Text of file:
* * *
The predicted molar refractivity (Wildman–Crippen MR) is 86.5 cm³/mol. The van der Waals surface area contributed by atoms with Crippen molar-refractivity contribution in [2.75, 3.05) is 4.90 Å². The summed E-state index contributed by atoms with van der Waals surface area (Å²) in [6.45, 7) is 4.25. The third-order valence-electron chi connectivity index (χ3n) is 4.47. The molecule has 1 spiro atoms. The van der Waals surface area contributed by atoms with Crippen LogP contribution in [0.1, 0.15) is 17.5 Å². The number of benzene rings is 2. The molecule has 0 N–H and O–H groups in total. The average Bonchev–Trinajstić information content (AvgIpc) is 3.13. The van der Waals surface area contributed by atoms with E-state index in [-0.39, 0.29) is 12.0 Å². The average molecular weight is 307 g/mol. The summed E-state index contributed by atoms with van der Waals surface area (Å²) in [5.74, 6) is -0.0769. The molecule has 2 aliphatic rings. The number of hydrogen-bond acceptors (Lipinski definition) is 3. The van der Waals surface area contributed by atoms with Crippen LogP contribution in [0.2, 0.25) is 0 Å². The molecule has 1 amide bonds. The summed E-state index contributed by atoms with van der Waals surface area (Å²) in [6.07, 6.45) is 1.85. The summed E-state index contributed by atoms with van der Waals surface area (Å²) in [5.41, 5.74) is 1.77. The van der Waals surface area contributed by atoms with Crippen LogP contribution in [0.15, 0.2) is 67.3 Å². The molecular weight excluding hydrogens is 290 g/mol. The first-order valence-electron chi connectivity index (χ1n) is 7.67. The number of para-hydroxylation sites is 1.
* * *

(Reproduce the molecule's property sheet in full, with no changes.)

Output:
The predicted molar refractivity (Wildman–Crippen MR) is 86.5 cm³/mol. The van der Waals surface area contributed by atoms with Crippen molar-refractivity contribution in [2.75, 3.05) is 4.90 Å². The summed E-state index contributed by atoms with van der Waals surface area (Å²) in [6.45, 7) is 4.25. The third-order valence-electron chi connectivity index (χ3n) is 4.47. The molecule has 1 spiro atoms. The van der Waals surface area contributed by atoms with Crippen LogP contribution in [0.1, 0.15) is 17.5 Å². The number of benzene rings is 2. The molecule has 0 N–H and O–H groups in total. The average Bonchev–Trinajstić information content (AvgIpc) is 3.13. The van der Waals surface area contributed by atoms with E-state index in [-0.39, 0.29) is 12.0 Å². The average molecular weight is 307 g/mol. The summed E-state index contributed by atoms with van der Waals surface area (Å²) in [5.74, 6) is -0.0769. The molecule has 2 aliphatic rings. The number of hydrogen-bond acceptors (Lipinski definition) is 3. The van der Waals surface area contributed by atoms with Crippen LogP contribution in [0.2, 0.25) is 0 Å². The molecule has 1 amide bonds. The summed E-state index contributed by atoms with van der Waals surface area (Å²) in [6.07, 6.45) is 1.85. The summed E-state index contributed by atoms with van der Waals surface area (Å²) in [5.41, 5.74) is 1.77. The van der Waals surface area contributed by atoms with Crippen LogP contribution in [0.15, 0.2) is 67.3 Å². The molecular weight excluding hydrogens is 290 g/mol. The first-order valence-electron chi connectivity index (χ1n) is 7.67. The number of para-hydroxylation sites is 1.